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Kimberly Powell

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If green roofs were mandatory in cities would there be less development and building?

William McDonough knows the benefits that come from designing and implementing green roofs. McDonough has helped design living roofs for big companies such as Nike and Ford Motors. But many companies and homeowners overlook the benefits of green roofs. One benefit of green roofs is that they keep the internal temperature of a building steady throughout the year. The National Research Council of Canada found that having a green roof reduced the daily energy demand for air conditioning in the summer by 75%. Toronto is the first North American city to pass a law mandating green rooftops for all new residential, commercial and industrial developments. Any new construction with floor space of more than 2,000 square meters must devote between 20 and 60 percent of its roof to vegetation. But with green roofs comes an unwanted financial upfront cost. Will developers decide that the benefits outweigh the costs for installing green roofs?

If green roofs were mandatory in cities would there be less development and building?

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    May 24 2012: Mandating green roofs seems like a great idea to spur environmentalism, as well as help people be greener in general. I don't think that developers would have a problem following a new mandate, but I do question what the individual would think. Would purchasing a space or home that has been built with a green roof increase the up front cost, and would individuals still want to shell out the money despite the promise of 75% reduced air conditioning energy demand? For people who don't use air conditioning or heating what is the incentive to purchase a home that has a green roof, especially if it's more expensive than a traditionally built house? If new mandates don't ensure that all newly built spaces require a green roof and therefore an increased purchasing cost I fear that people will tend towards traditionally built spaces and the new spaces would go unoccupied, unless the developer covered the cost of the green roof.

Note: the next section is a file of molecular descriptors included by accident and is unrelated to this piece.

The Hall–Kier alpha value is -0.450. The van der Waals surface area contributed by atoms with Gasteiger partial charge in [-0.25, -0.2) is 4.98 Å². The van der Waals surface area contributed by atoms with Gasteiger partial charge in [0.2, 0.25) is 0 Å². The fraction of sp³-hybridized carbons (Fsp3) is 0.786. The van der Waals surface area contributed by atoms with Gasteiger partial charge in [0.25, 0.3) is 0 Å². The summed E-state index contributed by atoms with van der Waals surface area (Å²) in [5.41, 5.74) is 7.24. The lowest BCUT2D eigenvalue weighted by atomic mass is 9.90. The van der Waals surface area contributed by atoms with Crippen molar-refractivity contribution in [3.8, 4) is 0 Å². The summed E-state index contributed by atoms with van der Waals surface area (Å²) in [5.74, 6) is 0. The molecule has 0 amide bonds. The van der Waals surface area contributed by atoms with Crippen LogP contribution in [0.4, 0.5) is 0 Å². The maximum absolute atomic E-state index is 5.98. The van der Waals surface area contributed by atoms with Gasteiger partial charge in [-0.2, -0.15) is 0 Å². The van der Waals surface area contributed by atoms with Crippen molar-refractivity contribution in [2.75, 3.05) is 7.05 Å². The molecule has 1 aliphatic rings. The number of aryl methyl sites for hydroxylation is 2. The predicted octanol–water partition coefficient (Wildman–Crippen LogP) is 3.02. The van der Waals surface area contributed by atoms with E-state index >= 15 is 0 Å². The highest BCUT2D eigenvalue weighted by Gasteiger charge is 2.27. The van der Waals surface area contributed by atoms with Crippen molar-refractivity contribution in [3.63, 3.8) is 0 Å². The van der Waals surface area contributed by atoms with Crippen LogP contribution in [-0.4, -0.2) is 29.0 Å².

• May 24 2012: Not only are green roofs great for reducting HVAC costs but they also have implications for global climate change. If new roofs were installed on new private homes, these places would have substantially less carbon emissions than houses without green roofs. The green roofs will be photosynthesizing constantly, making them extremely beneficial. If homeowners are only looking at the short term consequences of green roofs, they might not be as appealing but all the long term benefits are so great, it seems to me like they outweigh any bad things that could arise.
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        May 24 2012: I don't argue that green roofs would be beneficial with regards to global climate change, but I question how many people are willing to pay an extra up front cost for a space with a green roof. Many ways to help the environment are simply options in current society such as being vegetarian or using LED lights rather than incandescent. If the option isn't turned into a requirement I don't believe that everyone will choose something that benefits the environment, especially if there is a larger up front cost. To me the option of buying a home with a green roof is similar to the option of buying an electric car, just because it helps the environment doesn't mean that it will be the choice of every individual, particularly if it is initially more expensive.
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          May 28 2012: I agree, if the savings from heating and air conditioning take many years to match the upfront cost of the home, people will go with the standard home that is much cheaper. I think most people are becoming more aware about the human impact on the environment, but until the cost of green technology becomes affordable to everyone, we will stick with the cheaper option that causes greater environmental harm.
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      May 24 2012: You have to remember that people who would make green roofs wouldn't be just homeowners. You have to think of a renting scenario as well, apartment complex owners, hotel owners, etc. For someone who owns an apartment complex with a green roof, they could charge a bit extra for the green roof and make a bit more profit in the long run, and as a renter that would be justified because you save on heating/cooling costs. There is an incentive for both the building owner and the renter.

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